Cons upset at Harper on lack of Senate Reform

Conservatives lament how little progress Harper has made on Senate reform since he came to power

OTTAWA — The sixth annual Manning Networking Conference wrapped up Saturday evening here with a rapturously received speech by Mark Steyn, who’s pretty much the perfect closer for a crowd of potentially frustrated right-wingers.

“Culture trumps politics,” Mr. Steyn argued. “Once every few years you can persuade the electorate to go out and vote for a conservative party. But if you want them to vote for conservative government you have to do the hard work of shifting the culture.”

“Because if the culture’s liberal, if the schools are liberal, if the churches are liberal, if the hip, fashionable business elite is liberal, if the guys who make the movies and the pop songs are liberal, then electing a conservative ministry isn’t going to make a lot of difference.”

He’s right about that, and it was the right message with which to release the assembled Tories from the fishbowl. The conference is basically designed for big-C Conservatives to set aside practical concerns, reconnect with their small-c conservatism, and then go out and preach it.

It also served as an upbeat end to a day that began with an address from Saskatchewan Party government house leader Jeremy Harrison, on a core conservative issue, that was so relentlessly downbeat as to be almost funny.

“I joined the Reform party as an 18-year-old in part because I believed in Senate reform. I believed that it could be done, that a Triple-E Senate would be the ideal. And in fact I still believe a Triple-E Senate would be the ideal,” he said.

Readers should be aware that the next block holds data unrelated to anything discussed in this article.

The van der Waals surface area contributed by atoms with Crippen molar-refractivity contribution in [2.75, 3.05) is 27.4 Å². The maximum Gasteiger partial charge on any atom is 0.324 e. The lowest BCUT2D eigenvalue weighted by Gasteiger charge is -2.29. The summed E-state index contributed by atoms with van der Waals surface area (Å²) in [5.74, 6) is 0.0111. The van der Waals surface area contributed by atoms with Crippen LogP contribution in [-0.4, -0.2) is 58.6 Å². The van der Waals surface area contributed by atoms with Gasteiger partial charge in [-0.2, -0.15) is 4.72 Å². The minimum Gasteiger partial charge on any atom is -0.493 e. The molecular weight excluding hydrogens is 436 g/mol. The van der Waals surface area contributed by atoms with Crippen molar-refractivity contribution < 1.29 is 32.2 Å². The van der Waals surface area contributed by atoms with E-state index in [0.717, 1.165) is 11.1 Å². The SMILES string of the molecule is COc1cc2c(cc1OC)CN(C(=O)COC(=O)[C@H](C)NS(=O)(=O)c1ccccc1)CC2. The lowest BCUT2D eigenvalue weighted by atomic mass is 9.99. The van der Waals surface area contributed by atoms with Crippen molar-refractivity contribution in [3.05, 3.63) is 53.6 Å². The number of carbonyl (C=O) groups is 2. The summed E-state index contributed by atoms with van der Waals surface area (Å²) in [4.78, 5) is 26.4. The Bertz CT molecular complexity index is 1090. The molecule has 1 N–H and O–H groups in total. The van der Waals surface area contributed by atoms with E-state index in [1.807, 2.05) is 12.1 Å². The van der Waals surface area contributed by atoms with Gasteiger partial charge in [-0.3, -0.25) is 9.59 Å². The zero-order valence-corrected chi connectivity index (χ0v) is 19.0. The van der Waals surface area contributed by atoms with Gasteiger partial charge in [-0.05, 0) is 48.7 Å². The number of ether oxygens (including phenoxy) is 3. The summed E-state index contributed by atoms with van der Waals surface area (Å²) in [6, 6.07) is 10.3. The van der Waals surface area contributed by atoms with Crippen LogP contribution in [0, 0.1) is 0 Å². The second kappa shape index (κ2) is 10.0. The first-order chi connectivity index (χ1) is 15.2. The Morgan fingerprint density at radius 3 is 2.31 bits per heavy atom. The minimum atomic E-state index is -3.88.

“Some I know still believe it can be accomplished. But the conclusion I’ve come to, and that [Saskatchewan] Premier [Brad] Wall has come to, and our government has come to, is that it simply can’t.” (Indeed, a referendum of Saskatchewan Party members found 86% in favour of abolition, and the legislature unanimously passed a motion supporting it.)

The realism continued: “I’m under no illusions about how difficult [abolition] will be — perhaps this is a politically impossible option as well,” he said, sounding utterly glum. But if the Supreme Court rules it can happen with the agreement of seven provinces representing 50% of the population, and if British Columbia and Ontario are on board, then, said Mr. Harrison, “there’s at least hope.”

There’s at least hope. The Saskatchewan Party should print that on thundersticks.

It fell to Minister of State for Democratic Reform Pierre Poilievre to rally the troops, which he didn’t, really. “I can’t believe that we’re here,” he began. “Ten years has gone by, and nothing has changed in Canada’s Upper Chamber.”

But? But?

“Premier Wall’s push for abolition, I believe, may ultimately help us achieve reform, because it sounds the alarm [to pursue it vigorously],” he argued. “I believe in democratic bicameralism. But it must be elected. To make it so we propose the prime minister should appoint only those who have already won senatorial elections.”